Click Repeat to save the monitor and start the process over. Enter a name for the External SSL (port 4443) monitor and select HTTPS as the Type. Advanced Configuration should already be exposed; just like the Pool monitor at the bottom of the options is the port. Here enter 4443 and click Repeat.
The last monitor we will create is for port 8080, the External Web Services re-direct port. Enter a name for the External (port 8080) monitor and select HTTP as the Type. Advanced Configuration should already be exposed; just like the Pool monitor at the bottom of the options is the port. Here enter 8080 and click Finished.
Pools represent the collection of services that will be tied to a Virtual Server (and its corresponding VIP). We will be creating four pools - Internal 80, 443 and External 8080, 4443.
Start by selecting Local Traffic | Virtual Servers | Pools | Pool List. Click Create to start begin - we will start with the Internal Web Services 443. Enter a Name for the Pool. Select the Lync Pool Monitor previously created and click << to add it to the list. Scroll down the monitor list and select https_443 and once again select <<. Change the Load Balancing Method to Least Connections (member) and click Node List. The various nodes already created will be listed. Select the first node, enter 443 for the service port, and click Add. Repeat for the remaining nodes. Once all the nodes are listed click Repeat to continue the process.
Create the three additional pools, one for Internal 80, one for External 4443, and one for External 8080 replacing only the service ports and the monitors per the pictures below (make sure to Click Repeat until the final pool to speed up the process and remove and re-add the members to get the new port definition).
The final step in the process is the creation of the Virtual Servers. The Virtual Servers tie the pools to a Virtual IP (VIP) and expose the desired port. There will be two VIPs two per pool (internal and external). Navigate to Local Traffic | Virtual Servers | Virtual Server List to begin.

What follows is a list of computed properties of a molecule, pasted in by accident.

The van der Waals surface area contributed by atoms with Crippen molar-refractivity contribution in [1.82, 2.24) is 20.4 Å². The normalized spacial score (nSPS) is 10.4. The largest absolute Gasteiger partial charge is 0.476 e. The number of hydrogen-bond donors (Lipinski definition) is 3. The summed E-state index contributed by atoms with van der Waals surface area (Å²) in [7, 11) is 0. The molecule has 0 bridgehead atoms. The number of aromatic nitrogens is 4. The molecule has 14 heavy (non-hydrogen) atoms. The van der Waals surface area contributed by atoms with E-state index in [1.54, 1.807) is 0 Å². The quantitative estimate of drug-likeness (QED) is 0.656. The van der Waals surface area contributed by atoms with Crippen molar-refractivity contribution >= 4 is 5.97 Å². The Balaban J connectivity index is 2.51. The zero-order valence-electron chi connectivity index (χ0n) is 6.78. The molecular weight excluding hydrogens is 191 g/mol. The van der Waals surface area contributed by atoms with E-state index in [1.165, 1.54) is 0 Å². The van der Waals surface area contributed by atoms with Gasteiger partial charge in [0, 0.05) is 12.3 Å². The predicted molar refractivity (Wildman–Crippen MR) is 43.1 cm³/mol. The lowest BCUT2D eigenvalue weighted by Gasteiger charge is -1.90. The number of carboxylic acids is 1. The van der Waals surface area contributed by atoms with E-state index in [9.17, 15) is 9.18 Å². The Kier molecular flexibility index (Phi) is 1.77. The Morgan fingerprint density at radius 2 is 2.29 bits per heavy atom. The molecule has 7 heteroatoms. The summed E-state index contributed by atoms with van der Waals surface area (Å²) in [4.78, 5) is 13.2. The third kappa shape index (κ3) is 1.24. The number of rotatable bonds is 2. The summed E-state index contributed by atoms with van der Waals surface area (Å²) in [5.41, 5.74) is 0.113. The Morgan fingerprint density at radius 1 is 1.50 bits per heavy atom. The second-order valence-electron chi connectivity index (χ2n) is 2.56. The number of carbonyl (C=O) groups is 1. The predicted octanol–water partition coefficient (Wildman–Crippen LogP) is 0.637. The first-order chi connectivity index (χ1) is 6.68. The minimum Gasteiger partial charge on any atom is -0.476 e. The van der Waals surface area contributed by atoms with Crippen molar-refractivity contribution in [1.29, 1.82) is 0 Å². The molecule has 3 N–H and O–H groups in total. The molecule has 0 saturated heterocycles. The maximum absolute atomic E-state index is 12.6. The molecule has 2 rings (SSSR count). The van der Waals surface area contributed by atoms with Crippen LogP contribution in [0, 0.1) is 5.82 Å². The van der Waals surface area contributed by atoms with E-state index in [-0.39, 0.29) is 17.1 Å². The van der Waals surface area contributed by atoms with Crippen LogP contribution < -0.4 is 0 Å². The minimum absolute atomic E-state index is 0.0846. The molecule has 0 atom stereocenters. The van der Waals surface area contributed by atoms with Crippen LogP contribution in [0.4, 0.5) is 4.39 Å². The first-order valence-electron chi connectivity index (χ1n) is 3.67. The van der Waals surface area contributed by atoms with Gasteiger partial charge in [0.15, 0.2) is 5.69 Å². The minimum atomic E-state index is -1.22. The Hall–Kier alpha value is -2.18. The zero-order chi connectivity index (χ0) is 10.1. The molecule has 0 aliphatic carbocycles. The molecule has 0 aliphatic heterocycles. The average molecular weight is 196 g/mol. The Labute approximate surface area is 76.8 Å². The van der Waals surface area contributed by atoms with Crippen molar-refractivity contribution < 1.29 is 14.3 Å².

Click Create to define the Virtual Server and VIP. Start by entering a name and entering the VIP address in Name and Destination. We will start with the Internal 443 SSL VS. In the service port enter 443. On the internal SSL web site we will be using IP source-based persistence so there is no need to decrypt the information - we simply want to pass traffic. Configure the settings as shown below making sure that no HTTP or SSL profile is selected and SNAT Pool is set to Auto Map. Change the Default pool to your Internal 443 Pool previously created, set your Default Persistence to your Internal Source IP Persistence profile also previously created and click Repeat.
Three additional Virtual Servers will need to be created as shown below. Make sure the Pools are correct as well as the Persistence. When creating the External 4443 Virtual Server you will need to select the basic HTTP Profile and the previously create SSL Profile. The configuration is shown below.
Click Finished after the last Virtual Server has been created. The final steps are to simply update DNS to point the various A and CNAME records of MEET, DIALIN, INTERNALMEETINGS, and EXTERALMEETINGS VIPs.